Yet the project boasts mystifying institutional backing – the New York Times editorial department, and local politicians at city, state, and federal levels. Sentiment in some circles of the architectural profession runs in favor of the plan, perhaps because of the biography of the architect behind it. Louis Kahn died in a Pennsylvania Station bathroom in 1974, ending his life deeply in debt and without this vision realized. But it’s incalculably important to bear in mind the dawn that was concurrent with his death: the national Clean Water Act of 1973 stated “wherever attainable, an interim goal of water quality which provides for the protection and propagation of fish, shellfish, and wildlife and provides for recreation in and on the water be achieved by July 1, 1983.”

 

We missed that goal by a decade in NYC, but our increasingly cleaner harbor and resurging ecosystems will afford adventure and beautiful experiences to people for decades to come. Yes, honor Kahn’s life story and work, but also honor the biographies yet to be written. Let children on Roosevelt Island (thousands more of whom are being added with dense, large-scale development) walk out their doors and into a soul-fortifying relationship with nature. Great Egrets have found nearby Long Island City and Mill Rock Island, so why not invite them to Roosevelt Island?

 

Roosevelt Island is full of paddlers and rowers eager to hit the water, and plans for a boathouse are afoot. A hardscape doesn’t fit the new desire for a landscape that invites residents and visitors alike into uplifting green and blue.

 

“It’s called an FDR memorial but it really seems to be a Louis Kahn memorial,” said a Roosevelt Island resident kayaker who asked not to be identified. “It looks like a Soviet era, Eastern European thing. It will impede the views of the UN and surroundings. The focus should be on looking out, not looking in.”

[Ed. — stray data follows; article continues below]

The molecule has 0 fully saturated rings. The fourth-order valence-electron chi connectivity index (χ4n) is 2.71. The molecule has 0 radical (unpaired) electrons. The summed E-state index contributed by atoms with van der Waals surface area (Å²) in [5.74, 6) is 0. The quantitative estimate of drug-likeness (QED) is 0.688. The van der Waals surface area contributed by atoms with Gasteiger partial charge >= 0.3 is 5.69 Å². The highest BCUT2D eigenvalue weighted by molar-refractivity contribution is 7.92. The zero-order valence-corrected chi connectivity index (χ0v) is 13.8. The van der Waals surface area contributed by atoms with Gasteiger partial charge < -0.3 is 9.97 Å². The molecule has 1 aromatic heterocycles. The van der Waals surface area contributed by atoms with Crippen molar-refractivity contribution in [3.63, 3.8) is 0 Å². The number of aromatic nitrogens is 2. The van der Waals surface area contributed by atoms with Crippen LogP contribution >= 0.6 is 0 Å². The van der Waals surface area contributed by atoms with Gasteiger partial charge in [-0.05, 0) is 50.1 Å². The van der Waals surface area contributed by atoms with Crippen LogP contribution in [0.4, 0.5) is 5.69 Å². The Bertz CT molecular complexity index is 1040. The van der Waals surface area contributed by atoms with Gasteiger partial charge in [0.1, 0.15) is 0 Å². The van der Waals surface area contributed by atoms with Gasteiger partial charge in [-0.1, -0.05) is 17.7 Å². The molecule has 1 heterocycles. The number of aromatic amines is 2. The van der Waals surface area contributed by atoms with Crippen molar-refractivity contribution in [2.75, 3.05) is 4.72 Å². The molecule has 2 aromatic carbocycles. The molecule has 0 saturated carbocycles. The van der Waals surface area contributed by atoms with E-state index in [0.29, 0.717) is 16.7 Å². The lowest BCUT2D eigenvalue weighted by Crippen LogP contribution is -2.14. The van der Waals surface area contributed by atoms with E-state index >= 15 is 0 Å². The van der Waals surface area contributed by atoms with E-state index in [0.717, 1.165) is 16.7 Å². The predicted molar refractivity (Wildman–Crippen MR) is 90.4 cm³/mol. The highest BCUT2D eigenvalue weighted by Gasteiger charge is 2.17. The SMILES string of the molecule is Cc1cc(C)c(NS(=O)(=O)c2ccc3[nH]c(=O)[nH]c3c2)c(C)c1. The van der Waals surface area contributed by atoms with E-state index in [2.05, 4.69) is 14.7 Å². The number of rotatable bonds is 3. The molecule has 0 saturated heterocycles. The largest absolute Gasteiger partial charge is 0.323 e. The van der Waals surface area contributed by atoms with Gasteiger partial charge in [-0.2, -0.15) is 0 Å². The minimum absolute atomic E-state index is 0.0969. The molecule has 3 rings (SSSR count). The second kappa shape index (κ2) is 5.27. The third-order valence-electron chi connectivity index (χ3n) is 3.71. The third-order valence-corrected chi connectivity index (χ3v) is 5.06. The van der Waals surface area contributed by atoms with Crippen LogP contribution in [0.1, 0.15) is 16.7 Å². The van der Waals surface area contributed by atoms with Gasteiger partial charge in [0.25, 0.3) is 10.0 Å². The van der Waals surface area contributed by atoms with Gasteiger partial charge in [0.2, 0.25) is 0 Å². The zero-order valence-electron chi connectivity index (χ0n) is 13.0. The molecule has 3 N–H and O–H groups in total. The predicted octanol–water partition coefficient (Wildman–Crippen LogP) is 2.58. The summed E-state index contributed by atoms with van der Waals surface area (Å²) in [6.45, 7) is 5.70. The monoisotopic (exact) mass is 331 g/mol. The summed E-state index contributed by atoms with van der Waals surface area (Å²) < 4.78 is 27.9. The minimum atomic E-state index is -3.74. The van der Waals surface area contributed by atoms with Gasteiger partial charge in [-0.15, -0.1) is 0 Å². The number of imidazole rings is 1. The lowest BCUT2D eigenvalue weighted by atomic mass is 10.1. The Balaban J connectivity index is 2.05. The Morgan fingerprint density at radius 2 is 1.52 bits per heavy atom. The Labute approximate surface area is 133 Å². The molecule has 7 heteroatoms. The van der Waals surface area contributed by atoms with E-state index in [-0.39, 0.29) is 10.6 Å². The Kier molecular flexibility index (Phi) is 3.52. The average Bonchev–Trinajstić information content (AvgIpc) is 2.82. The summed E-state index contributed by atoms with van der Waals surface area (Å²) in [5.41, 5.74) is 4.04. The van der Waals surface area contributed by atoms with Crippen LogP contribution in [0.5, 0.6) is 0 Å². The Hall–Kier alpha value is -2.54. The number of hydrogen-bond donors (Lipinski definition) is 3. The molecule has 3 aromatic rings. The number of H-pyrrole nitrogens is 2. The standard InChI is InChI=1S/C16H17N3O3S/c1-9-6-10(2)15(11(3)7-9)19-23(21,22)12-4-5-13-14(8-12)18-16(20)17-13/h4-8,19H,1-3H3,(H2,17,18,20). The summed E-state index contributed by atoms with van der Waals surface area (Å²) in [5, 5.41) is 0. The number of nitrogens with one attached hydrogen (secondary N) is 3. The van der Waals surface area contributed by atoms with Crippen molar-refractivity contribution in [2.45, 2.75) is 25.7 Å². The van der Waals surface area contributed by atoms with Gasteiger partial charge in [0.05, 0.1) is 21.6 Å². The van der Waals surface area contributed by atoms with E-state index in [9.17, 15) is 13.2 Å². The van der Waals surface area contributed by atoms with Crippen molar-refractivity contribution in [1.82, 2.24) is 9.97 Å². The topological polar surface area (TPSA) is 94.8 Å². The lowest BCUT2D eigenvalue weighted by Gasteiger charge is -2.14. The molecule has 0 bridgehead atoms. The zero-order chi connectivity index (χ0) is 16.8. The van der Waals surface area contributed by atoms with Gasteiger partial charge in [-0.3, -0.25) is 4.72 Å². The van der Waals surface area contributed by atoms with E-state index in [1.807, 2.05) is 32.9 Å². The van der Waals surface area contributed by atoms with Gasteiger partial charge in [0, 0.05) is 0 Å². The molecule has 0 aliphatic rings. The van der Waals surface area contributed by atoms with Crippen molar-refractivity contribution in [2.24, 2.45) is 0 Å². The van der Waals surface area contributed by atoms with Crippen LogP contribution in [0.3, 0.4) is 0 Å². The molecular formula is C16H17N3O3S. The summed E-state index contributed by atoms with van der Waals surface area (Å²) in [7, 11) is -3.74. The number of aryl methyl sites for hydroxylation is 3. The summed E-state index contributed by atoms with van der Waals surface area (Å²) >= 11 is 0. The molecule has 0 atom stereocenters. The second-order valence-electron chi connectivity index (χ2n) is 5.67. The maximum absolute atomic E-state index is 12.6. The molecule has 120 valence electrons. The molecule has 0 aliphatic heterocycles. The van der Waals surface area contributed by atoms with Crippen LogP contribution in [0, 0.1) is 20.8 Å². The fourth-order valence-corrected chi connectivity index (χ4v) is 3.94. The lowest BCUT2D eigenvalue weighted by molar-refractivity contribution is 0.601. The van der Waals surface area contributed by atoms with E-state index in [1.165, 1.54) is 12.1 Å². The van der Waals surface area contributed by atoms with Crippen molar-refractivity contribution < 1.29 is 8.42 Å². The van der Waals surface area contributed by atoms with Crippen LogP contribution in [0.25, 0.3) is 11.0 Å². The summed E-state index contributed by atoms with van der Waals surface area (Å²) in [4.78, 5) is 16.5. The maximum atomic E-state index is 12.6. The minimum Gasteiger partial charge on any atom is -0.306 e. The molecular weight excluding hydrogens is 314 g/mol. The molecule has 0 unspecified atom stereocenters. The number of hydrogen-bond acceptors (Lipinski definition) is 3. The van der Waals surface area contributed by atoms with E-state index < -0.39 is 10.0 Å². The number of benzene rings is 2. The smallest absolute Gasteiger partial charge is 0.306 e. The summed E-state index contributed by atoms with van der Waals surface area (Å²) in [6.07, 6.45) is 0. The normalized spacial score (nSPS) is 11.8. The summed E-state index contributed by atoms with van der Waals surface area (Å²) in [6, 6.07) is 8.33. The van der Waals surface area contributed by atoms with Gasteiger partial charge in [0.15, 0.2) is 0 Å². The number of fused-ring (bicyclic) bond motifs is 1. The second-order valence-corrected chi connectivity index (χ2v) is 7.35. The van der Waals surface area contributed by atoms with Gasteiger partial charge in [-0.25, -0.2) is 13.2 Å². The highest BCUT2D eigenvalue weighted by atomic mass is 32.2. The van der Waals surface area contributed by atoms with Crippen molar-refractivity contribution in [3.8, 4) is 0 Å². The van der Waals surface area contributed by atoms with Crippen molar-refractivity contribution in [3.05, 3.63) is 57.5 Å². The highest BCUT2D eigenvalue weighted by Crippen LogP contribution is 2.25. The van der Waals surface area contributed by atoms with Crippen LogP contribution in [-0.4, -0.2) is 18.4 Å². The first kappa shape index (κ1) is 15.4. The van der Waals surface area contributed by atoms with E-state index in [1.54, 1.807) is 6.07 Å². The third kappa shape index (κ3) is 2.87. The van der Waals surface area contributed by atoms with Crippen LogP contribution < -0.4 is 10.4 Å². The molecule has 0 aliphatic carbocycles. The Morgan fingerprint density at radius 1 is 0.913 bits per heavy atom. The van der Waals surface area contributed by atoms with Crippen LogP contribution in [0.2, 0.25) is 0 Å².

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Northern Dusky salamander in leaf litter. Photo by Sarah Goodyear.

Editor’s note: We are thrilled that National Public Radio featured Nature Calendar’s quest for the Manhattan population of Northern Dusky salamanders (well camouflaged in leaf litter above) as part of its Earth Day coverage. Check out the online story produced by NPR’s hot new show The Bryant Park Project:

http://www.npr.org/templates/story/story.php?storyId=89830807

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by Erik Baard

Amphibians serve as a bellwether for ecosystems ranging from tropical rainforests to temperate woodlands, and the news is rarely good. The Global Amphibian Assessment of 2004 found that we may have lost 120 species since the 1980s. Another 32% of remaining species are threatened with extinction, and 43% are suffering population declines. That’s an environmental body blow when you consider that salamanders alone are the largest contributor to vertebrate biomass in many North American forests. Part of this crisis seems traceable to global causes like climate change and ozone depletion. More often the problems are tied to local pollutants and habitat fragmentation.

Yet we bring you a quietly happy story of survival in, of all places, Manhattan.

Back in 1944, a 21-year old German immigrant naturalist named Carl Gans noted the presence of dusky salamanders living on a muddy slope in northern Manhattan. They prefer areas with limestone and need copious water, but only if it’s very slow flowing and not laden with silt. Weed-choked streams and bogs are good habitats. Seepages, that is gradually inclining hillsides where water saturates a broad swath of soft earth, are also places where a dusky salamander seeker might find quarry under rotting logs, leaf litter, and some loose stones. This common species is often known as the “pit bull of salamanders” for its stocky body and large jaw. Like many salamanders, they lack lungs and so breathe through their moist, delicate and permeable skin when they outgrow their newborn gills.

The duskies were probably a fun find for Gans, but he quickly moved on to adventures with sharks and exotic reptiles in a stellar, globetrotting career researching biomechanics and evolution. New York City had big ideas too. Over the next six tumultuous decades we built highways and iconic skyscrapers, birthed punk rock and hiphop, and rode waves of crime and condos with equal gusto.

Rough stuff for salamanders. Nearby pavement can accelerate water flow and sweep away salamanders, their young, and the small insects and worms they eat. Pesticides and herbicides cause mutations, behavioral aberrations, or outright kill them. Hydrocarbons and salts running off roads poison them. Clear cutting trees and shrubs denies them the protective shade they require. Urbanization finds a thousand ways to do them in. Even the gentler suburb of Westchester County saw its dusky salamanders nearly vanish in the latter twentieth century. The Manhattan area of the salamanders’ habitat became known for prostitution and illegal dumping, including many stripped cars (since cleared).